Rebenta a Bolha! (The game is over)

Artur Filipe da Silva, lawyer and partner at BAS, wrote about the appreciation of the Portuguese real estate market at Jornal Económico:

The phrase “rebenta a bolha”, popular among kids, was used by the blindfolded player whose mission was to find the hidden players. When he couldn’t find all the players he shouted, “rebenta a bolha!”

In the grown-up world, the expression has been popping up as a question within the context of the valuation that the Portuguese real estate market has shown in recent years. With the subprime crisis still well present, the question of whether we are facing a bubble is, as such, legitimate.

It’s our opinion, however, that today’s real estate market is different and there are no evidences that we are on the verge of a real estate bubble. This perception is fundamentally based on the fact that the current valuation is based on different pillars of those who then (did not) support the real estate market.

Previously, the real estate valuation was essentially based on the policy of that time of granting (often without criteria) housing loans for the purchase of permanent or secondary housing. Currently, the dynamism of the market is based on a policy of attracting foreign investors, through the Gold Visas program and the non-habitual resident tax status, which attracts investors with their own capital.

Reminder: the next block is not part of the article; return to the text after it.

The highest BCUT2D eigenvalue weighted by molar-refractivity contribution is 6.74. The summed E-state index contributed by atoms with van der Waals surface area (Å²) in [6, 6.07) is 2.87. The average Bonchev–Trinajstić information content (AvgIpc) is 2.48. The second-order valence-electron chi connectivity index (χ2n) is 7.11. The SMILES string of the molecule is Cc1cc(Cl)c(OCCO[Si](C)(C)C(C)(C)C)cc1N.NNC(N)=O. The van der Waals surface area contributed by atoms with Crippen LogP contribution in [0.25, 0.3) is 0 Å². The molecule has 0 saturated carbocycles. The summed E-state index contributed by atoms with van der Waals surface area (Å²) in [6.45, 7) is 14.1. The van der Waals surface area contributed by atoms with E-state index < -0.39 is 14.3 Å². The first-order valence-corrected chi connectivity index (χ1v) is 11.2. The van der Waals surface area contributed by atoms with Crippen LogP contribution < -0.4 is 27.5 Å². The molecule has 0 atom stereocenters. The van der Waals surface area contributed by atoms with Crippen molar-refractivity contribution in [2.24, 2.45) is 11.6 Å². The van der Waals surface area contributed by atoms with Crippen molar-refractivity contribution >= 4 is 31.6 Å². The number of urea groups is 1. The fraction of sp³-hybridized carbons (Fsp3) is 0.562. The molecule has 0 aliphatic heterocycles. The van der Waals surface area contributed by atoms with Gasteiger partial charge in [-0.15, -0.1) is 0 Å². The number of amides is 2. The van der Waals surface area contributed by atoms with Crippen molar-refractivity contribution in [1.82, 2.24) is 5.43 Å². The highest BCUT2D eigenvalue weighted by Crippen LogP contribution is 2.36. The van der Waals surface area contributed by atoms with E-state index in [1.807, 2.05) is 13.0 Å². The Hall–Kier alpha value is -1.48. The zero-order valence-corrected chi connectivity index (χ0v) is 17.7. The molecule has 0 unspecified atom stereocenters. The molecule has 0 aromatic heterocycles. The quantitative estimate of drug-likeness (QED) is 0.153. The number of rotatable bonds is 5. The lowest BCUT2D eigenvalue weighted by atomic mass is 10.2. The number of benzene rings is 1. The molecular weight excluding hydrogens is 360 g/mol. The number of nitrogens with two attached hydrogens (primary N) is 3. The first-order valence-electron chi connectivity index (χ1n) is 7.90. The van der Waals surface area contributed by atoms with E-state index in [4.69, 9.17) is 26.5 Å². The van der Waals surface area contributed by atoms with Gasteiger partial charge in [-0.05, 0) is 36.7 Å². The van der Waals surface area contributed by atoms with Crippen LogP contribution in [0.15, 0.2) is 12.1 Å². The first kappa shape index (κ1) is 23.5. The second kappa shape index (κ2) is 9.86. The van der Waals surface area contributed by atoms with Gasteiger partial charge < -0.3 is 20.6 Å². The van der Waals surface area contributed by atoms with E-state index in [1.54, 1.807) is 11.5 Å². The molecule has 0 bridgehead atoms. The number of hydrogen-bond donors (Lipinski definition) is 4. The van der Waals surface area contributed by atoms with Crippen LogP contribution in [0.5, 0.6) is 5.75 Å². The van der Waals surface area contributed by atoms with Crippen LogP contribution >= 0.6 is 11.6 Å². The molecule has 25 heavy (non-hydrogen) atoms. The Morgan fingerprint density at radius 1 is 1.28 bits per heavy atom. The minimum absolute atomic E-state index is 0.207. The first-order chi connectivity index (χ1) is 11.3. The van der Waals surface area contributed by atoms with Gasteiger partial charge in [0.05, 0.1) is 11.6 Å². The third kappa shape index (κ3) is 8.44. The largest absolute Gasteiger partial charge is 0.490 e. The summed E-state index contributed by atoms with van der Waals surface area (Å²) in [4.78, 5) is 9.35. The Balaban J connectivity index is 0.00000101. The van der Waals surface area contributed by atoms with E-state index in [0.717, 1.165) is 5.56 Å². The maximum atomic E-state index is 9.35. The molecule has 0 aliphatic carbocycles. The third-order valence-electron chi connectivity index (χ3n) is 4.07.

“There has been an increased effort to facilitate and increase economic activity.”


Having just returned from the Portuguese Real Estate and Tourism Show in Paris, we have the conviction that if Portugal maintains a stable fiscal policy, which in some aspects may even be improved, the investment in real estate by the latter will continue. On the other hand, the country is also different.

In fact, there has been an increased effort to facilitate and increase economic activity. The climate clearly favourable to entrepreneurship has been reflected in the attraction of companies and start-up projects, which justifies the increase in demand in the office segment and the growth of Tourism, which led to the increase of the economic activity commonly known as “short-term rentals “.

This activity, even by the recent case-law fluctuation as to its legality, deserves a legislative intervention, to take place in the context of a reform of the lease market, that structures this activity and drives the lease as a real alternative to the purchase of private housing, without, however, killing it.

Considering the profitability of real estate assets, especially in the cities of Lisbon and Oporto, it’s still within the average value of big European cities with which we compete, so there is still room to attract investors to the sector. It’s, however, paramount to continue valuing cities by making them friendlier to those who live, work and visit them. Of equal importance will be a fair, stable taxation and, allow us a final reflection, why not move to impose that some litigation related to lease are mandatorily settled by alternative means of dispute resolution, which are cheaper and faster, thus contributing to greater peace and justice, both for investors and for other agents in this sector.

For all of this, we are not the one to call “Rebenta a Bolha!”.


Read the article in its original version here.

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